Speaking in particular about the big data and the tech giants, Sonal Kumar Singh, Managing Partner, AKS Partners says, “the current laws governing personal data privacy in India have outlived their purpose and relevance especially with the rise of Big Data, AI, Blockchain and Internet of things. Data privacy has never been more relevant and more crucial than it is right now. The existing menace of uncontrolled and largely unregulated offshore data transfer by BigTech has highlighted the shortcomings of the existing SPDI Regulations including the lackadaisical approach of the regulators in enforcing the provisions. The PDP Bill, inspired by EU’s GDPR, is the most talked-about legislation impacting digital commerce as we know it. Data localisation, privacy by design, mandatory audit requirements (by significant data fiduciaries), right to data portability, right to be forgotten, data minimisation, compulsory registration (with data protection authority by significant data fiduciaries) are just a few examples of the paradigm shift that the PDP Bill will introduce. Once fully enacted, the PDP Bill with its extensive notice requirements, should empower the data principals to make informed decisions before permitting collection and processing of personal and sensitive data. Sensitive personal data may be transferred outside India after explicit consent of data principal and pursuant to an approved intra-group scheme or after approval of the data protection authority. While the data localisation norms mandate that a copy of the transferred sensitive data be maintained locally in India, it prohibits the offshore transfer of critical personal data. It is noteworthy that the PDP Bill has also substantially increased the penalty (extending up to two per cent to four per cent of the worldwide turnover), which will compel BigTech to ensure serious compliance and may even avoid another Cambridge- Facebook scandal.”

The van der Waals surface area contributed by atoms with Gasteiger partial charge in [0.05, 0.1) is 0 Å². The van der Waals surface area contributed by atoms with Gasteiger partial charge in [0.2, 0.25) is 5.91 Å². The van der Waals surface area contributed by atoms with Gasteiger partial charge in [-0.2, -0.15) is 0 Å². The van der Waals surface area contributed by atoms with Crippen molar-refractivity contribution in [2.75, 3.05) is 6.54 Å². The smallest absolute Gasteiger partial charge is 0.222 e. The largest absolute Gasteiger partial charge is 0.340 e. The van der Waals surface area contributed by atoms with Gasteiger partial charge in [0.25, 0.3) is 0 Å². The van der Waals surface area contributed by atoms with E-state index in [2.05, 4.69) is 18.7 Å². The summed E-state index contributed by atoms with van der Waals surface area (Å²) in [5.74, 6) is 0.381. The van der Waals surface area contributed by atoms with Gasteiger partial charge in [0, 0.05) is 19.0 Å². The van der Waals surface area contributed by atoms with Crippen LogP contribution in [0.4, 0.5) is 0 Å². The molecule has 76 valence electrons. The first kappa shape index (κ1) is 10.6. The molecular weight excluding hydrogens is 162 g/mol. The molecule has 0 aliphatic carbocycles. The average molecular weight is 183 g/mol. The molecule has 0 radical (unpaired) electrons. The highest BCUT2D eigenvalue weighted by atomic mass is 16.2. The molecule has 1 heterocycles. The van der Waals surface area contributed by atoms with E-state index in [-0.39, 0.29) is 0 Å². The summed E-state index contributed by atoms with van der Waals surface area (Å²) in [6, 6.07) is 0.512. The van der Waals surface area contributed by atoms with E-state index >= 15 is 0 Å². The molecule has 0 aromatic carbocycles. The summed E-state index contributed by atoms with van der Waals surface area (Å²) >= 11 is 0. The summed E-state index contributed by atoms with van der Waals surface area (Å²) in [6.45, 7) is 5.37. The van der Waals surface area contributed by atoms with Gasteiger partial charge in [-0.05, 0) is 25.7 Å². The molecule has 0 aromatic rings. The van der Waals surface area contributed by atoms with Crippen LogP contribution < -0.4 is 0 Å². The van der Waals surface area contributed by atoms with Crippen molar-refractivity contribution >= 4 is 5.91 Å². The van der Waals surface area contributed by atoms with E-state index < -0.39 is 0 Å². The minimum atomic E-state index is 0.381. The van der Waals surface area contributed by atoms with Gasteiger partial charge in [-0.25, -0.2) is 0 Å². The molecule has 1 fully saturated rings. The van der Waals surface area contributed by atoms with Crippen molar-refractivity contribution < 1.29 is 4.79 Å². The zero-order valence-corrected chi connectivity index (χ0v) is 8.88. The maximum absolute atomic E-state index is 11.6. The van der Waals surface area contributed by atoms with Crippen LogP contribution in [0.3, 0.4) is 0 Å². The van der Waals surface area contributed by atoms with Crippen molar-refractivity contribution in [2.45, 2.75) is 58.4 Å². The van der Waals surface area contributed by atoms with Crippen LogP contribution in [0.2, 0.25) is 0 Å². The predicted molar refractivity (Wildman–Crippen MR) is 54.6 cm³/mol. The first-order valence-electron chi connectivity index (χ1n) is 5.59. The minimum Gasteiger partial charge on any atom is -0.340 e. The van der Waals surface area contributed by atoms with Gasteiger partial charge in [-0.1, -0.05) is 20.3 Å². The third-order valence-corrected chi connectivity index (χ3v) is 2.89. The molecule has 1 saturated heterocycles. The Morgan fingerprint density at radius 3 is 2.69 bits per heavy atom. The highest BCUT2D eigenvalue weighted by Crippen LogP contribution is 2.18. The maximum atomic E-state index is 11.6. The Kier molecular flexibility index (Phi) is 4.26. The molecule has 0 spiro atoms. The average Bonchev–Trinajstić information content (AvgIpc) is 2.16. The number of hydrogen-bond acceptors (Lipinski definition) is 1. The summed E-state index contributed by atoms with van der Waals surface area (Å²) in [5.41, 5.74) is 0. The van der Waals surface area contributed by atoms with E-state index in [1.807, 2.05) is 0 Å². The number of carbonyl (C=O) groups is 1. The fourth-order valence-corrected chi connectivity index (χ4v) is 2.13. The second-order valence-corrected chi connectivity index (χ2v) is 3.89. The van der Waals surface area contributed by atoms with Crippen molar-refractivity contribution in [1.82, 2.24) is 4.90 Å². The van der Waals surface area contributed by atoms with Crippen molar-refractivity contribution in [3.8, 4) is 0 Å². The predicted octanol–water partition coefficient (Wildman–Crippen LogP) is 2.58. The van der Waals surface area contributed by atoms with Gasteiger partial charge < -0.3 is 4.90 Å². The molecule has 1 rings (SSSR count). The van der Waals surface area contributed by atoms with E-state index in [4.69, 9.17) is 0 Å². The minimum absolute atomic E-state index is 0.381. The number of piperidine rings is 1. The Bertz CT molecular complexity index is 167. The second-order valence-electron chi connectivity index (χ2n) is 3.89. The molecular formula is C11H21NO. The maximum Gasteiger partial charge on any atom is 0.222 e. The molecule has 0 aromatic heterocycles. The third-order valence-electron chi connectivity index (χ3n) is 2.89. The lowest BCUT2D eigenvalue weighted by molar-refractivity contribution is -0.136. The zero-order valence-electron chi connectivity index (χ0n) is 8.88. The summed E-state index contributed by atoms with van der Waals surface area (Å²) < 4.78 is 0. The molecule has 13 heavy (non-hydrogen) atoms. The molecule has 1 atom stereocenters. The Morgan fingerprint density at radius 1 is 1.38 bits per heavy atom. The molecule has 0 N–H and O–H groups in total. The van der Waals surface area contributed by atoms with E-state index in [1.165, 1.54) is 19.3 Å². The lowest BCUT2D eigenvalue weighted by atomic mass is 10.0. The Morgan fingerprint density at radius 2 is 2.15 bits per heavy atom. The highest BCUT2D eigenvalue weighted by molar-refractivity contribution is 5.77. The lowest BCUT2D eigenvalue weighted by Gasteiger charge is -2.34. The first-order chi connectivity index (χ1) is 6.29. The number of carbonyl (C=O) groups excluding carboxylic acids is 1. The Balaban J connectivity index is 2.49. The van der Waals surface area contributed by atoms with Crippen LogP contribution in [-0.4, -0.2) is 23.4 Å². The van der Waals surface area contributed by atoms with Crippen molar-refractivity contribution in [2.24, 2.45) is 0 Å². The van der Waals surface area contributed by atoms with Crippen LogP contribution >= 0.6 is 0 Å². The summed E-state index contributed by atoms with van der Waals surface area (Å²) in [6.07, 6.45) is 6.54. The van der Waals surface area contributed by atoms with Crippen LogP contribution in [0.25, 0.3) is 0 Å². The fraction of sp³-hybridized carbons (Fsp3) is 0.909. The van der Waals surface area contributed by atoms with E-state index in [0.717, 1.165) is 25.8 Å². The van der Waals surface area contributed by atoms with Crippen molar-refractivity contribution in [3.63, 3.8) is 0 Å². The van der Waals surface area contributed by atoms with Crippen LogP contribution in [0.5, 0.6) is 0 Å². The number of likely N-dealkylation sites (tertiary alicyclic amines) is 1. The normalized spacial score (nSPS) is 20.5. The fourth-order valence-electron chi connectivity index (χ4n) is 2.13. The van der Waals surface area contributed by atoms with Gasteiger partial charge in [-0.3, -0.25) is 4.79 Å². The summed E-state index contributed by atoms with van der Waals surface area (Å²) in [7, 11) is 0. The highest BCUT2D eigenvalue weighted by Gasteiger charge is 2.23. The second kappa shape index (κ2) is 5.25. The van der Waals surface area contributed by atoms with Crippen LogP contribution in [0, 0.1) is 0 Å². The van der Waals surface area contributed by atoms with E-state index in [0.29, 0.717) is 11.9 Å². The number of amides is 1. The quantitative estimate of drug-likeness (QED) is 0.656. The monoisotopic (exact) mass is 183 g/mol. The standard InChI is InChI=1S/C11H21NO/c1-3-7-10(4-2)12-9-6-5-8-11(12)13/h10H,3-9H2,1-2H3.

It remains to be seen if the Bill will indeed, translate into an effective Act and echo the sentiments of the committee.